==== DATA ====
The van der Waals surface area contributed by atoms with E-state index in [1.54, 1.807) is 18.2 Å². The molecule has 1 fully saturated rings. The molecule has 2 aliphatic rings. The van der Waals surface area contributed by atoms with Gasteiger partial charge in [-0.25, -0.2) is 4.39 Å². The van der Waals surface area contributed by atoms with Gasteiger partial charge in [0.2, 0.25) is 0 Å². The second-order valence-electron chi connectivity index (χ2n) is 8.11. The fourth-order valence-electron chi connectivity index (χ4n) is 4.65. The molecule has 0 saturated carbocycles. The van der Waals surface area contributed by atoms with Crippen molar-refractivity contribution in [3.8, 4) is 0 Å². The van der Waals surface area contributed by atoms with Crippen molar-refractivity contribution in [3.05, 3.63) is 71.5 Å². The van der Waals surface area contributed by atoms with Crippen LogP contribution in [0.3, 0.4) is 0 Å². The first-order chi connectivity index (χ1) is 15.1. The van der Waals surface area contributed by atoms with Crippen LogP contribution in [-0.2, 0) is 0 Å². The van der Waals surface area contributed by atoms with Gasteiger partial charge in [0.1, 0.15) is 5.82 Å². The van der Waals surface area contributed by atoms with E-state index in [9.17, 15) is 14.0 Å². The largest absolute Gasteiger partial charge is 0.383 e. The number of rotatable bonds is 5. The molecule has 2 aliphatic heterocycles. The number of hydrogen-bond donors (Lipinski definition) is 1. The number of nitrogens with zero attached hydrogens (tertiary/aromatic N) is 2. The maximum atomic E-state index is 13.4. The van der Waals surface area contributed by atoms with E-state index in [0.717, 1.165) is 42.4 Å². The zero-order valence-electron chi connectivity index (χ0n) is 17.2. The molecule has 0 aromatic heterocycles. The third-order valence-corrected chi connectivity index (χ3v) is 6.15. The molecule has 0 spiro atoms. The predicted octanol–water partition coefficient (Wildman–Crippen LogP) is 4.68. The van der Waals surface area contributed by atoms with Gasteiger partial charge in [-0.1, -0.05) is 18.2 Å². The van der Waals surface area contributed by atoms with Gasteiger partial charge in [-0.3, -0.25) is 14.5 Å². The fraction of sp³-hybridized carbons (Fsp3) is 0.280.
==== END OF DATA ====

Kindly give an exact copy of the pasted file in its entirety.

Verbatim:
The van der Waals surface area contributed by atoms with E-state index in [1.54, 1.807) is 18.2 Å². The molecule has 1 fully saturated rings. The molecule has 2 aliphatic rings. The van der Waals surface area contributed by atoms with Gasteiger partial charge in [-0.25, -0.2) is 4.39 Å². The van der Waals surface area contributed by atoms with Gasteiger partial charge in [0.2, 0.25) is 0 Å². The second-order valence-electron chi connectivity index (χ2n) is 8.11. The fourth-order valence-electron chi connectivity index (χ4n) is 4.65. The molecule has 0 saturated carbocycles. The van der Waals surface area contributed by atoms with Crippen molar-refractivity contribution in [3.8, 4) is 0 Å². The van der Waals surface area contributed by atoms with Crippen molar-refractivity contribution in [3.05, 3.63) is 71.5 Å². The van der Waals surface area contributed by atoms with Crippen LogP contribution in [0.3, 0.4) is 0 Å². The first-order chi connectivity index (χ1) is 15.1. The van der Waals surface area contributed by atoms with Crippen LogP contribution in [-0.2, 0) is 0 Å². The van der Waals surface area contributed by atoms with Gasteiger partial charge in [0.1, 0.15) is 5.82 Å². The van der Waals surface area contributed by atoms with E-state index in [9.17, 15) is 14.0 Å². The largest absolute Gasteiger partial charge is 0.383 e. The number of rotatable bonds is 5. The molecule has 2 aliphatic heterocycles. The number of hydrogen-bond donors (Lipinski definition) is 1. The number of nitrogens with zero attached hydrogens (tertiary/aromatic N) is 2. The maximum atomic E-state index is 13.4. The van der Waals surface area contributed by atoms with E-state index in [0.717, 1.165) is 42.4 Å². The zero-order valence-electron chi connectivity index (χ0n) is 17.2. The molecule has 0 aromatic heterocycles. The third-order valence-corrected chi connectivity index (χ3v) is 6.15. The molecule has 0 spiro atoms. The predicted octanol–water partition coefficient (Wildman–Crippen LogP) is 4.68. The van der Waals surface area contributed by atoms with Gasteiger partial charge in [-0.1, -0.05) is 18.2 Å². The van der Waals surface area contributed by atoms with Gasteiger partial charge in [-0.3, -0.25) is 14.5 Å². The fraction of sp³-hybridized carbons (Fsp3) is 0.280.